2 harm reduction hubs halt their supervised injection services due to 'staff feeling unwell'

The Sandy Hill Community Health Centre has hosted a supervised drug consumption site for more than six years. (CBC - image credit)
The Sandy Hill Community Health Centre has hosted a supervised drug consumption site for more than six years. (CBC - image credit)

Two harm reduction hubs in Ottawa have suspended their supervised injection sites indefinitely after reports of "staff feeling unwell," and in one location due to "harmful fumes" released from heated drugs.

In an email to CBC News Friday afternoon, an Ontario Ministry of Health spokesperson said the supervised injection sites at both Sandy Hill Community Health Centre and Somerset West Community Health Centre are closed "until investigations into the source of the illness are concluded."

The ministry said it's in communication with both sites and Ottawa Public Health to monitor the situation as it evolves.

Suzanne Obiorah, executive director of the Somerset West location, said they've had two instances of harmful fumes emitted by drugs being heated at the site over the last few days. Somerset West says their supervised injection site is also a supervised consumption and treatment service where people can inject, pop and snort drugs.

The fumes caused staff to experience an array of symptoms including nausea, dizziness and headaches, she said.

"Everyone has recovered and is fine," Obiorah wrote in an emailed statement. "We recognize that temporarily closing the [site] will have an impact on our clients and community, and we are doing our best to minimize this impact by redeploying staff to our courtyard and continuing our outreach activities."

Ministry of Labour notified last week

The province's Ministry of Labour said it was notified of a health and safety event at the Sandy Hill location on Feb. 23.

This past Tuesday, on Feb. 27, a ministry inspector went to that location.

In an email to CBC Friday afternoon, the Labour Ministry said its investigation is ongoing and it can't provide further details.

Wendy Stewart, director of the Sandy Hill centre's OASIS program said the site had closed because of what the centre calls "a recent health and safety issue."

Stewart said staff reported feeling dizzy and nauseous. While symptoms were "very brief," she says this has never happened before at her location.

When asked if it may be due to harmful fumes, Stewart said she's relying on further investigation to determine the cause — but said she wondered whether if it was a ventilation issue.

"We need to explore this further," Stewart said on CBC radio's All In A Day on Friday afternoon.

poster inside Sandy Hill Community Health Centre
poster inside Sandy Hill Community Health Centre

This poster hangs inside a room inside the Oasis clinic at Sandy Hill Community Health Centre. (Guy Quenneville/CBC)

Further information on what happened isn't immediately available. The centre on Nelson Street said in the alert on its website that it's figuring out what to do next.

It said other services such as drug checking and equipment distribution are not affected, and it's "exploring options to redeploy staff to do outreach and engagement in the neighbourhood and overdose response outside."

Coun. Ariel Troster, whose ward includes Somerset West Community Health Centre, was visiting the site Friday.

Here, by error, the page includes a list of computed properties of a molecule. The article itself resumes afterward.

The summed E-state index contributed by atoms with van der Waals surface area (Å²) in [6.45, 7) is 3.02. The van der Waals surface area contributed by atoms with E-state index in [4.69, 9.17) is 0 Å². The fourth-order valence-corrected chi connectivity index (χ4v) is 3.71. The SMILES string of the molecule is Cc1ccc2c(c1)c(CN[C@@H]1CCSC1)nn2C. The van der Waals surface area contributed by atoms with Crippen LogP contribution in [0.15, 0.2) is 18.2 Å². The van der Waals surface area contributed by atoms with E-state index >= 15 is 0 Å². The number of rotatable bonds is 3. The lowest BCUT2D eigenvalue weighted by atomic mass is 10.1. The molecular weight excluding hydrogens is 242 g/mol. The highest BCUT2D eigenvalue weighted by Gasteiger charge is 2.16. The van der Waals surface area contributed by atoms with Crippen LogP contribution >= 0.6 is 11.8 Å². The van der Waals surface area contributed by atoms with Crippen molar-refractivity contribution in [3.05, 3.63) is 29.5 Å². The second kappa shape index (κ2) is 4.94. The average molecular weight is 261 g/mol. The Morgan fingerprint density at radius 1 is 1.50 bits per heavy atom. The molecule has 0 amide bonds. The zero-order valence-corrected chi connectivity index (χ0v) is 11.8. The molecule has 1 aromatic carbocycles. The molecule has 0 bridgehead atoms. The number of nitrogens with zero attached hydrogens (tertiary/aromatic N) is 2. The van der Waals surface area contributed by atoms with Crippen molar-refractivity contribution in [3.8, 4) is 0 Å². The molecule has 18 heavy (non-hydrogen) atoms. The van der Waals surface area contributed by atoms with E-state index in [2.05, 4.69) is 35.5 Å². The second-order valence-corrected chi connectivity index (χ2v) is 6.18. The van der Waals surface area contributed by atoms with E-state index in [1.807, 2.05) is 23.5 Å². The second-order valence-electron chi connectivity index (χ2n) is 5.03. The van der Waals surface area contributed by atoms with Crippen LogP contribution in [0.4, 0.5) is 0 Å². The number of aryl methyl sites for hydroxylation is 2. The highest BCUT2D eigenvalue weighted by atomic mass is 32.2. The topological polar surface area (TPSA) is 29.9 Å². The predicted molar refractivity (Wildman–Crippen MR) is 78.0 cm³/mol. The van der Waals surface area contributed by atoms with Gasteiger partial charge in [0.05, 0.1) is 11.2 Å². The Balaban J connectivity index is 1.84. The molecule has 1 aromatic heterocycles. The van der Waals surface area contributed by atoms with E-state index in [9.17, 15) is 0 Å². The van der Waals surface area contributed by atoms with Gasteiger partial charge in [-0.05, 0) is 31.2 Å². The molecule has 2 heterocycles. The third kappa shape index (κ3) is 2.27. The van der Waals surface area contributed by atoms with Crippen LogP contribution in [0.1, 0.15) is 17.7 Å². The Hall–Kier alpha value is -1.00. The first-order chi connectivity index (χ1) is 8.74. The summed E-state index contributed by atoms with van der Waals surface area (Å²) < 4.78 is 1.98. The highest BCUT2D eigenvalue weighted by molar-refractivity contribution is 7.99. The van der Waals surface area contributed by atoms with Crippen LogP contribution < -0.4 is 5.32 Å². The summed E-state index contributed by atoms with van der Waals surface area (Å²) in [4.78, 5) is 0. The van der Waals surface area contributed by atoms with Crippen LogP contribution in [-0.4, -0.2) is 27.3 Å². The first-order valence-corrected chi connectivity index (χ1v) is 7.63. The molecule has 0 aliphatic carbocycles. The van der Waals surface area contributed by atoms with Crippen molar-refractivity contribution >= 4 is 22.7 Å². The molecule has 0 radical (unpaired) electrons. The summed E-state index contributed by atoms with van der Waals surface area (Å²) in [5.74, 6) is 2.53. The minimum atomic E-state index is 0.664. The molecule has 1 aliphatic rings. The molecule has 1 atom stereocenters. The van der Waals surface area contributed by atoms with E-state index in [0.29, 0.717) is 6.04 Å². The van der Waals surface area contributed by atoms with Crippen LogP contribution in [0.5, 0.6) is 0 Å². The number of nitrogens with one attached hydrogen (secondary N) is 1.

"This facility is critical. They reverse hundreds of overdoses each year," she said.

Troster is reminding residents they can have their drugs tested.

Sandy Hill Community Health Centre has a drug testing machine — which recently detected an animal tranquilizer mixed in fentanyl samples brought in by users — and it remains available pending the ministry's investigation, Stewart said on Saturday.

Ottawa Inner City Health's clinic also has a testing machine.

Other sites in the city

Ottawa has four of Canada's 39 supervised injection sites where trained staff can help people who use drugs in case they need urgent care.

Sandy Hill hosted the first, starting in 2017. There are two nearby in Lowertown on Clarence and Murray streets, and on Eccles Street in Centretown.

An inside view of the Sandy Hill Community Health Centre's safe consumption site.
An inside view of the Sandy Hill Community Health Centre's safe consumption site.

An inside view of the Sandy Hill Community Health Centre's safe consumption site in 2020, when some of the booths were closed for physical distancing. (Submitted by Rob Boyd)

Emergency department visits for unintentional opioid overdoses in Ottawa have increased significantly since 2015. The problem goes back further, starting in the 1990s.

There were 93 confirmed opioid overdose deaths in Ottawa in the first six months of 2023, according to Ottawa Public Health (OPH) data, and 285 suspected drug overdose deaths for all of 2023.

In an emailed statement to CBC, OPH said it will conduct "enhanced surveillance of overdose and related trends for as long as there is reduced access to supervised consumption services" due to the two suspended sites.

OPH said it is working with its partners to assess and support those impacted by the disruptions.

A significant element of what Ottawa's medical officer of health recently called the "complex challenges" of the opioid crisis is that street drugs are unpredictable and can be laced with potent substances such as fentanyl and animal tranquilizers.

Another is housing instability, with many people who use drugs unable to find or afford a place to live.